Chan Yuen Lan v See Fong Mun

JurisdictionSingapore
Judgment Date24 June 2014
Date24 June 2014
Docket NumberCivil Appeal No 64 of 2013
CourtCourt of Appeal (Singapore)
Chan Yuen Lan
Plaintiff
and
See Fong Mun
Defendant

Sundaresh Menon CJ

,

Andrew Phang Boon Leong JA

and

V K Rajah JA

Civil Appeal No 64 of 2013

Court of Appeal

Trusts—Constructive trusts—Common intention constructive trusts—Whether common intention constructive trust should be primary device for resolving domestic property disputes

Trusts—Resulting trusts—Presumed resulting trusts—Domestic property being purchased in wife's sole name—Purchase price deriving from various sources—Husband claiming amount contributed by wife was given as loan to him—Husband claiming he contributed entire purchase price—Husband claiming parties agreed that he was true owner of property—Wife claiming that she made financial contributions towards purchase price of property—Wife claiming parties agreed that she was true owner of property—Wife claiming presumption of advancement applied in her favour—Whether wife held entire beneficial interest in property on resulting trust for husband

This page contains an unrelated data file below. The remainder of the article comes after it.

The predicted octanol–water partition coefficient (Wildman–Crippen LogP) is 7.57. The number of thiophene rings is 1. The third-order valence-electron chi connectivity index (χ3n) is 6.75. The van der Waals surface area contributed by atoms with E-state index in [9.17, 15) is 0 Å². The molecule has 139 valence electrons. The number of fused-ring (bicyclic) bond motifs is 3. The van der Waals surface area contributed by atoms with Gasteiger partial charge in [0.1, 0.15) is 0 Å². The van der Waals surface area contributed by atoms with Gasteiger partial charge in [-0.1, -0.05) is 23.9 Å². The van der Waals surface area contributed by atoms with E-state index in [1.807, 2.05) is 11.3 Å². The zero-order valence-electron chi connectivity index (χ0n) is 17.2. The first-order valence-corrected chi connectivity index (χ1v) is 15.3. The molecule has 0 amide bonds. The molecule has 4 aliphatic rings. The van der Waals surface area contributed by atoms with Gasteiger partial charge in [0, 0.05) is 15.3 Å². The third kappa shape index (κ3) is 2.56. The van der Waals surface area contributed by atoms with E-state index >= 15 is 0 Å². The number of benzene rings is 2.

In 2012, the husband sought a declaration that his wife held the entire beneficial interest in a property for him on resulting trust. The wife counterclaimed for a declaration that she was the true owner of the property.

The parties were married in 1957 and the wife quit her job soon after. Although the husband subsequently had an affair and now lived with his mistress, the parties did not divorce.

In 1983, the property was purchased in the wife's sole name. The property's purchase price of around $1.83 m was funded from six sources: (a) the wife's life savings of $290,000; (b) $400,000 from an overdraft in the name of TMPL (a company incorporated by husband and of which he owned all but one of the 50,002 shares); (c) $400,000 from a bank loan in the wife's name; (d) $8,000 from a joint account in the name of the husband and the parties' eldest son; (e) $10,000 from the parties' eldest son; and (f) $720,000 from the husband's savings and his Central Provident Fund monies.